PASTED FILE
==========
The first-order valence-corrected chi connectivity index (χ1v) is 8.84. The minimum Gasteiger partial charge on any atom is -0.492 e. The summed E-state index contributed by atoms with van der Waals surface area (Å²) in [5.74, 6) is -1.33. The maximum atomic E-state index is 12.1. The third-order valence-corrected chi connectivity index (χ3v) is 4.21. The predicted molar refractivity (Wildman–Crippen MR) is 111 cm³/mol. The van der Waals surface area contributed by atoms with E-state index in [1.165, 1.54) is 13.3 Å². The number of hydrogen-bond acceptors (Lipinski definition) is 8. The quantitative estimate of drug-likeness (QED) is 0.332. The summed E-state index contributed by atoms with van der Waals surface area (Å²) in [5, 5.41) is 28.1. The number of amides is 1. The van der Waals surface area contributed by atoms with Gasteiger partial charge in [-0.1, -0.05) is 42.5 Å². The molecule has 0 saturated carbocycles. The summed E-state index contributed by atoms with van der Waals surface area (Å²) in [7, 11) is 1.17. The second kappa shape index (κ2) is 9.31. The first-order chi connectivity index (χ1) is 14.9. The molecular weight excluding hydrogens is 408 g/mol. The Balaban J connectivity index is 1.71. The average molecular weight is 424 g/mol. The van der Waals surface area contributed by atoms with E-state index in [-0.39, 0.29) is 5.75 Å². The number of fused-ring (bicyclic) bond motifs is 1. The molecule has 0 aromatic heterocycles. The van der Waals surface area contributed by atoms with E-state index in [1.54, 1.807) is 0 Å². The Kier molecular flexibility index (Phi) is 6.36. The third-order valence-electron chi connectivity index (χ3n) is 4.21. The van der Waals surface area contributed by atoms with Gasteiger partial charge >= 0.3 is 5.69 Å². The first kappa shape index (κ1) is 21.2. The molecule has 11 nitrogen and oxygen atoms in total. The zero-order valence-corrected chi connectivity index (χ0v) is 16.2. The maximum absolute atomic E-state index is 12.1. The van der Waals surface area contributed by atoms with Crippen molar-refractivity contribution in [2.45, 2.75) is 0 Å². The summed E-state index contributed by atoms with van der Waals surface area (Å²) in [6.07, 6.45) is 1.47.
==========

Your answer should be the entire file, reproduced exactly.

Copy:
The first-order valence-corrected chi connectivity index (χ1v) is 8.84. The minimum Gasteiger partial charge on any atom is -0.492 e. The summed E-state index contributed by atoms with van der Waals surface area (Å²) in [5.74, 6) is -1.33. The maximum atomic E-state index is 12.1. The third-order valence-corrected chi connectivity index (χ3v) is 4.21. The predicted molar refractivity (Wildman–Crippen MR) is 111 cm³/mol. The van der Waals surface area contributed by atoms with E-state index in [1.165, 1.54) is 13.3 Å². The number of hydrogen-bond acceptors (Lipinski definition) is 8. The quantitative estimate of drug-likeness (QED) is 0.332. The summed E-state index contributed by atoms with van der Waals surface area (Å²) in [5, 5.41) is 28.1. The number of amides is 1. The van der Waals surface area contributed by atoms with Gasteiger partial charge in [-0.1, -0.05) is 42.5 Å². The molecule has 0 saturated carbocycles. The summed E-state index contributed by atoms with van der Waals surface area (Å²) in [7, 11) is 1.17. The second kappa shape index (κ2) is 9.31. The first-order chi connectivity index (χ1) is 14.9. The molecular weight excluding hydrogens is 408 g/mol. The Balaban J connectivity index is 1.71. The average molecular weight is 424 g/mol. The van der Waals surface area contributed by atoms with E-state index in [-0.39, 0.29) is 5.75 Å². The number of fused-ring (bicyclic) bond motifs is 1. The molecule has 0 aromatic heterocycles. The van der Waals surface area contributed by atoms with E-state index in [1.54, 1.807) is 0 Å². The Kier molecular flexibility index (Phi) is 6.36. The third-order valence-electron chi connectivity index (χ3n) is 4.21. The van der Waals surface area contributed by atoms with Gasteiger partial charge >= 0.3 is 5.69 Å². The first kappa shape index (κ1) is 21.2. The molecule has 11 nitrogen and oxygen atoms in total. The zero-order valence-corrected chi connectivity index (χ0v) is 16.2. The maximum absolute atomic E-state index is 12.1. The van der Waals surface area contributed by atoms with Crippen molar-refractivity contribution in [2.45, 2.75) is 0 Å². The summed E-state index contributed by atoms with van der Waals surface area (Å²) in [6.07, 6.45) is 1.47.